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image of Journal of Crustacean Biology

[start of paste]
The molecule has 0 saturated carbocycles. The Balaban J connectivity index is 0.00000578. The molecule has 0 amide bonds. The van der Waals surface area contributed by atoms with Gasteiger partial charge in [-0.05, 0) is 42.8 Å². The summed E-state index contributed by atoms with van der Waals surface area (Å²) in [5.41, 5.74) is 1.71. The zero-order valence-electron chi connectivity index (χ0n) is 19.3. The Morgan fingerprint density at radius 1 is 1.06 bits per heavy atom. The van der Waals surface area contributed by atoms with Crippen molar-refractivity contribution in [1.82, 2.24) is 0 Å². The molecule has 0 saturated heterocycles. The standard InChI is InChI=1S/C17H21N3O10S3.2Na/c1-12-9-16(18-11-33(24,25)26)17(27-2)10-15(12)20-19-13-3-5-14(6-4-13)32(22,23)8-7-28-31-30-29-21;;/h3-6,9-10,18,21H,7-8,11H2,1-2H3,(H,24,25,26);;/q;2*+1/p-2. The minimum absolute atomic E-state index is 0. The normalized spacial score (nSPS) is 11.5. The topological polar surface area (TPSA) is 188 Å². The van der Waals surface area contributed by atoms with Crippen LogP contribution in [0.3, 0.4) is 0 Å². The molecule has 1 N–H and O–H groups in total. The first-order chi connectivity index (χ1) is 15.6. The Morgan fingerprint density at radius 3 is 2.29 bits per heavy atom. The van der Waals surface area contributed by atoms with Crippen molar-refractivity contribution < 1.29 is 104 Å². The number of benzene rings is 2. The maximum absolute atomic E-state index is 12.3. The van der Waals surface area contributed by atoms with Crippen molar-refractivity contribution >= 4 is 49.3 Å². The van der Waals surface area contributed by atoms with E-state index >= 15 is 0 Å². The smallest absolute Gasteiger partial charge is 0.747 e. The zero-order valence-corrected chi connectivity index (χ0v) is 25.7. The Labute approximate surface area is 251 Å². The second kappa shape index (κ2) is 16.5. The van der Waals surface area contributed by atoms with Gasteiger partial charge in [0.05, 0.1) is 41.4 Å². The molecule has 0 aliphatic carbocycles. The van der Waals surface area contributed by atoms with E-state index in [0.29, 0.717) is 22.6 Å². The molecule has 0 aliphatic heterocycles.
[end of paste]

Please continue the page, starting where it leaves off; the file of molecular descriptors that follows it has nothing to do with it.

ABSTRACT Examination of mouth parts is a standard method for determining the position in the molt cycle of individual male snow crabs. We showed that the color of the carapace can also be used to determine whether a crab is about to molt. A third, destructive, method is to tear off the dorsal carapace and look for the presence of a second carapace. During a bottom trawl survey in April 1991 in Conception Bay, Newfoundland, we found that green carapace color and a well-developed second carapace were strongly correlated and each was strongly associated with mouthpart classification D, or above. During a subsequent trap survey in May 1991, we found crabs with the normal reddish coloration that had seemingly partially formed second carapaces and mouthparts in the C or D0 stage. However, further work is necessary to describe and validate the early stages of carapace formation. We concluded that the collection of crabs with a green carapace is a viable way to obtain crabs for growth studies, because they will molt in the near future, thus minimizing effects of captivity. We collected 79 green crabs and maintained them in the laboratory until they molted. All but one molted within 24 days of capture. Growth per molt was similar to that estimated for another Newfoundland snow crab population, based on the same approach, but was greater than earlier estimates derived from longer-term laboratory studies.


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